Spent a very pleasurable evening a couple of nights ago with a couple of Oracle aces.
(Martin Widlake – yet another oracle blog http://mwidlake.wordpress.com and Piet De Visser – Simple Oracle DBA http://simpleoracledba.blogspot.co.uk @ The farm http://www.lovelypubs.co.uk/venues/the-inn-at-the-farm)
Much of the time was spent discussing how our careers were evolving and the reasons for that.
I have come late in my life to the skill of networking.
I have tended to concentrate always on my harder technical skills, essentially putting most effort into developing my strengths rather than trying to ameliorate my weaknesses.
However, several years ago, having been in a secure job for several years supporting a legacy application, it became apparent that my job was not as secure as I believed.
It was at that point I started thinking strategically and laterally with regards my career.
My problems included: outdated technical skills, not being a spring chicken in the IT industry, lack of visibility at my current employer and a prejudice against the skill set that I had with my customer. (I might edit this post later to add more problems!)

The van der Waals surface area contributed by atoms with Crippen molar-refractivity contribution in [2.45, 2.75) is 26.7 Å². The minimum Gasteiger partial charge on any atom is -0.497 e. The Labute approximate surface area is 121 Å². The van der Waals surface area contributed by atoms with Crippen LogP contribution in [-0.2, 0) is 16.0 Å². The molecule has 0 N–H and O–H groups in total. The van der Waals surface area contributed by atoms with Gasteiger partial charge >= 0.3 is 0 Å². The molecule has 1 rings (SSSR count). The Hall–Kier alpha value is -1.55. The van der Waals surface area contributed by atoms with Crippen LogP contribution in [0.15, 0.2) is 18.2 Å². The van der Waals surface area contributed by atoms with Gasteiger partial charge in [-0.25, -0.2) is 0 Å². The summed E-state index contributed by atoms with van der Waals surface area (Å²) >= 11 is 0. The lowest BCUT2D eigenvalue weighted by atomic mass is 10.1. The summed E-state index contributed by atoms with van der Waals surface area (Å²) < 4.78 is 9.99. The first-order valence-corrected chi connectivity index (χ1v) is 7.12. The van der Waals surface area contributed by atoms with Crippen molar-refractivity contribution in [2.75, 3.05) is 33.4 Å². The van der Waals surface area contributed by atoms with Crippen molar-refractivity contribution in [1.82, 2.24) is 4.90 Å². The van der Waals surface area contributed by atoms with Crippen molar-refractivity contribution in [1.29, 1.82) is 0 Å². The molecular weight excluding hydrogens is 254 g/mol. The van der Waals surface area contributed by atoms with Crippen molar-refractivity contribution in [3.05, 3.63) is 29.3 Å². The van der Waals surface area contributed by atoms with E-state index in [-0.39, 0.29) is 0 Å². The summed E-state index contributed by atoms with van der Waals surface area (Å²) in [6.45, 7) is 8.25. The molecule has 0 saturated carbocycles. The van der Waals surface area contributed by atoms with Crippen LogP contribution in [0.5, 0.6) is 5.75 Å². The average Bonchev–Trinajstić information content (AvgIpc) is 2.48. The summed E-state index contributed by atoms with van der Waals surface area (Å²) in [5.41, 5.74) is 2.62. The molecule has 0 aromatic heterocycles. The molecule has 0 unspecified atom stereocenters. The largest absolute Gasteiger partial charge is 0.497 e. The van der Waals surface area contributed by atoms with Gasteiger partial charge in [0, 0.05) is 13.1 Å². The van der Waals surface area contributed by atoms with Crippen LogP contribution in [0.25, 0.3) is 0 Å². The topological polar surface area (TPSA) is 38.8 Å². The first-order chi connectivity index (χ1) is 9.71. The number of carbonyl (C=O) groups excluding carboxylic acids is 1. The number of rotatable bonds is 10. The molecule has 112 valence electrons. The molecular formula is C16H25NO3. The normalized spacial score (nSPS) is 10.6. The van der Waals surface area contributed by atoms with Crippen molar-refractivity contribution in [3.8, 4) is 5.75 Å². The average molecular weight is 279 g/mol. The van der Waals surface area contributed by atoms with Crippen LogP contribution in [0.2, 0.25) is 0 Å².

The lack of visibility at my employer was the result of coming in under TUPE regulations and being based at a site that was convenient for me and my customer, but where there were almost no other employees with a skill set similar to mine. (It was primarily a marketing and training hub.)
I had recently read about exogenous growth theory beloved by Gordon Brown and I established a strategy!
I stopped spending money as far as I could.
I started studying for an OCP qualification.
I bought as expensive new suit.
I joined the UKOUG and tried to attend as many SIGs as possible.
I started networking, primarily by attending university alumni events but also at UKOUG events.
I started this blog.
Of the above, I suspect that it was the OCP certification that has had most value in the initial relaunch of my career. Although I believe that after I was made redundant, the fact that I spent part of my own redundancy money to pay for the required training to achieve this qualification was as valuable as the qualification itself.
Networking to my knowledge, was the least value and yet I have continued to pursue this even after securing myself a new role.
Ultimately, while networking hasn’t to my knowledge advanced my career, it has proved extremely pleasurable. I have developed new friendships, gained personal insight and met people with completely different experiences to myself. (Say for example, an ex-lifemodel and someone who had seen Oswald Moseley at Birmingham town hall.)
So, this is a post encouraging you to network in spite of the fact that it has to my knowledge not achieved for me the goals that I set for myself when I started.
Ultimately I’ve achieved other goals and enjoyed them vastly along the way.
My time spent with Piet and Martin constitute a small but significant part of that pleasure!